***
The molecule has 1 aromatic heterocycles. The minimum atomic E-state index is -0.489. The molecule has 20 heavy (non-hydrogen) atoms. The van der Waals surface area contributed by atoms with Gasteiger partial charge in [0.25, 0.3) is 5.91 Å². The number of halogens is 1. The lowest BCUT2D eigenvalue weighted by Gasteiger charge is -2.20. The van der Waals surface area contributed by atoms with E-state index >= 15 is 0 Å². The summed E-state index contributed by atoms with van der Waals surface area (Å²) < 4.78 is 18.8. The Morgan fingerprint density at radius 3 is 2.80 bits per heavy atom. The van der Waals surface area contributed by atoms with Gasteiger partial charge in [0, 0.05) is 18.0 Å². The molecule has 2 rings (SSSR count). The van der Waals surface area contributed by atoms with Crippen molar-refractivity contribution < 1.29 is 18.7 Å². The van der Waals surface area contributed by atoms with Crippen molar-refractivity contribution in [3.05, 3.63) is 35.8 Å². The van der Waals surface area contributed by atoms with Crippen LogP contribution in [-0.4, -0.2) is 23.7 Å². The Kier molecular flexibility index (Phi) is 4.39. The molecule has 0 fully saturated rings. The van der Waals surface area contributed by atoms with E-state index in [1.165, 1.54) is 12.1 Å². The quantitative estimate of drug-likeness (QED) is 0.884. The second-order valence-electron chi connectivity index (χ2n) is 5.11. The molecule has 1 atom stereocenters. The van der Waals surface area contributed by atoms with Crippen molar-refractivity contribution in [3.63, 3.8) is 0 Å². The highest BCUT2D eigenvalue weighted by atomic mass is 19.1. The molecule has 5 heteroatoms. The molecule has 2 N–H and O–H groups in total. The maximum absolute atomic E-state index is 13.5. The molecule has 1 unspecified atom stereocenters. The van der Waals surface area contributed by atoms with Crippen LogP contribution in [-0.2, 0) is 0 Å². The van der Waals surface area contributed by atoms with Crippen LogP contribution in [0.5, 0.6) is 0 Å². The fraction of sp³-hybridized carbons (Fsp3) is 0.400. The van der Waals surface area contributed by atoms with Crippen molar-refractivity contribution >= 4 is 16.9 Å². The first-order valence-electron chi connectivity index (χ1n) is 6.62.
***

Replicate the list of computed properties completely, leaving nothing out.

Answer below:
The molecule has 1 aromatic heterocycles. The minimum atomic E-state index is -0.489. The molecule has 20 heavy (non-hydrogen) atoms. The van der Waals surface area contributed by atoms with Gasteiger partial charge in [0.25, 0.3) is 5.91 Å². The number of halogens is 1. The lowest BCUT2D eigenvalue weighted by Gasteiger charge is -2.20. The van der Waals surface area contributed by atoms with E-state index >= 15 is 0 Å². The summed E-state index contributed by atoms with van der Waals surface area (Å²) < 4.78 is 18.8. The Morgan fingerprint density at radius 3 is 2.80 bits per heavy atom. The van der Waals surface area contributed by atoms with Gasteiger partial charge in [0, 0.05) is 18.0 Å². The molecule has 2 rings (SSSR count). The van der Waals surface area contributed by atoms with Crippen molar-refractivity contribution < 1.29 is 18.7 Å². The van der Waals surface area contributed by atoms with Crippen molar-refractivity contribution in [3.05, 3.63) is 35.8 Å². The van der Waals surface area contributed by atoms with Crippen LogP contribution in [-0.4, -0.2) is 23.7 Å². The Kier molecular flexibility index (Phi) is 4.39. The molecule has 0 fully saturated rings. The van der Waals surface area contributed by atoms with E-state index in [1.165, 1.54) is 12.1 Å². The quantitative estimate of drug-likeness (QED) is 0.884. The second-order valence-electron chi connectivity index (χ2n) is 5.11. The molecule has 1 atom stereocenters. The van der Waals surface area contributed by atoms with Crippen molar-refractivity contribution in [3.63, 3.8) is 0 Å². The highest BCUT2D eigenvalue weighted by atomic mass is 19.1. The molecule has 5 heteroatoms. The molecule has 2 N–H and O–H groups in total. The maximum absolute atomic E-state index is 13.5. The molecule has 1 unspecified atom stereocenters. The van der Waals surface area contributed by atoms with Crippen LogP contribution in [-0.2, 0) is 0 Å². The van der Waals surface area contributed by atoms with Crippen LogP contribution in [0.5, 0.6) is 0 Å². The fraction of sp³-hybridized carbons (Fsp3) is 0.400. The van der Waals surface area contributed by atoms with Crippen molar-refractivity contribution >= 4 is 16.9 Å². The first-order valence-electron chi connectivity index (χ1n) is 6.62.